Public transit's role in fighting racism

CityLab Daily

More than a ride: Martin Luther King, Jr. called urban public transportation "a genuine civil rights issue" more than 50 years ago, and his comments still resonate today. As the current Black Lives Matter protests reach a more diverse audience, "our best shot to make progress on these challenges is right now," writes Darnell Grisby, a policy expert at the American Public Transportation Association.

Reflecting on his own experience with racism growing up in Southern California, Grisby explains how public transportation can help "reestablish the public realm, provide the space for a new social contract to emerge, and connect communities to opportunity." He offers three recommendations for changing transit according to those principles. Today on CityLab: To Fight Racism, Transit Has a Key Role

-Alex Wittenberg

More on CityLab

'Safe Streets' Are Not Safe for Black Lives
A transportation planner warns pedestrian-friendly street redesigns that happen without diverse public input can end up harming the communities they serve.
Video: The Former Tesla Executive Electrifying Mass Transit
While the public focuses on electric cars like Tesla's Model 3, clean energy startup Proterra is leading the charge to electrify buses and large vehicles across America. 
Portland Arrests, U.S. Tactics Spur Suits by Oregon, Others
Oregon sued the U.S. over the detention of residents during anti-racism protests in Portland, shortly after a judge ruled that journalists alleging local police had assaulted them could add federal agents to their own lawsuit.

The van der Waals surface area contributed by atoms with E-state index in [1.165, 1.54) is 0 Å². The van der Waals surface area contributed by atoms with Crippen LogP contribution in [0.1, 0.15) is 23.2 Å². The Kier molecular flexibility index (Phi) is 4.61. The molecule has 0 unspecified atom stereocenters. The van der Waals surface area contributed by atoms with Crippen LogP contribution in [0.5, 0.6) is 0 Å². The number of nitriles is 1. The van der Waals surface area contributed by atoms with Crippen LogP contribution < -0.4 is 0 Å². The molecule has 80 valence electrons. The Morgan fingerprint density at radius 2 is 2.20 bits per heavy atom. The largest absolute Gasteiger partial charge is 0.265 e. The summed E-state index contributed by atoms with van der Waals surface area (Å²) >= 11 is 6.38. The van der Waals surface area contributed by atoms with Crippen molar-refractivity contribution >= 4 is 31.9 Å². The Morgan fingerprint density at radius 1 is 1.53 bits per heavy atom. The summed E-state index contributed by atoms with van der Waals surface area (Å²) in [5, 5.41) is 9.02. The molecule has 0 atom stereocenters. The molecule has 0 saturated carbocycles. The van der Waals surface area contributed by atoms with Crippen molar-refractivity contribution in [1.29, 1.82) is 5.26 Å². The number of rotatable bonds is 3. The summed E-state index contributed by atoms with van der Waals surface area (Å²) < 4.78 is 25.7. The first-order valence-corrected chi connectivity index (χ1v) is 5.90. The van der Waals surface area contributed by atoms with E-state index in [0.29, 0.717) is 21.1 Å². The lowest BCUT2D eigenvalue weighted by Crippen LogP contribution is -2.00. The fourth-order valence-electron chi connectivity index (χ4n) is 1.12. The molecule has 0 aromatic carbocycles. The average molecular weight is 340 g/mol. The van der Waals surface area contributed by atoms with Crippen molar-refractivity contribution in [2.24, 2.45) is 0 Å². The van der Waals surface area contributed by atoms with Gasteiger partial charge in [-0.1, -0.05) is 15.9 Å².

John Lewis, proponent of "good trouble" (1940-2020)

Lewis stands on the Edmund Pettus Bridge in February 2015. 

Photographer: Bill Clark/CQ-Roll Call, Inc.

The legacy of Representative John Lewis, the iconic civil rights leader from Georgia who died at age 80 on Friday, is indelible in the American psyche. Lewis was the "youngest and last survivor of the Big Six civil rights activists who organized the 1963 March on Washington," and he was bloodied and beaten across the South during the fight to end Jim Crow laws. More than a half-century later, Lewis, who represented Atlanta for 33 years, embraced the uprisings across the country following the police killing of George Floyd, seeing them as a continuation of his life's work.

Now, that legacy could be memorialized in a place central to the struggle for civil rights. An online petition to rename the Edmund Pettus Bridge in Selma, Alabama — the site of the 1965 "Bloody Sunday" march — after Lewis has garnered almost 500,000 signatures. The bridge currently commemorates a Confederate soldier and local Ku Klux Klan leader, and the effort to rename it comes as cities across the country reckon with monuments to Confederate leaders as part of a broader conversation about structural racism.

What we're reading

  • The border patrol was responsible for an arrest in Portland (The Nation)
  • Trump plans to expand federal invasion of U.S. cities (Mother Jones)
  • The depression-era book that wanted to cancel the rent (The New Yorker)
  • The pandemic has pushed aside city planning rules. But to whose benefit? (New York Times)
  • Your Zoom interrogation is about to start (The Marshall Project)
  • Inside Citizen, the app for reporting on the crime next door (Wired)


Popular posts from this blog

Mulan DID NOT make $250 million and the future of film releases

Stars Unite for Table Reading of Fast Times At Ridgemont High

Chicken vs. cow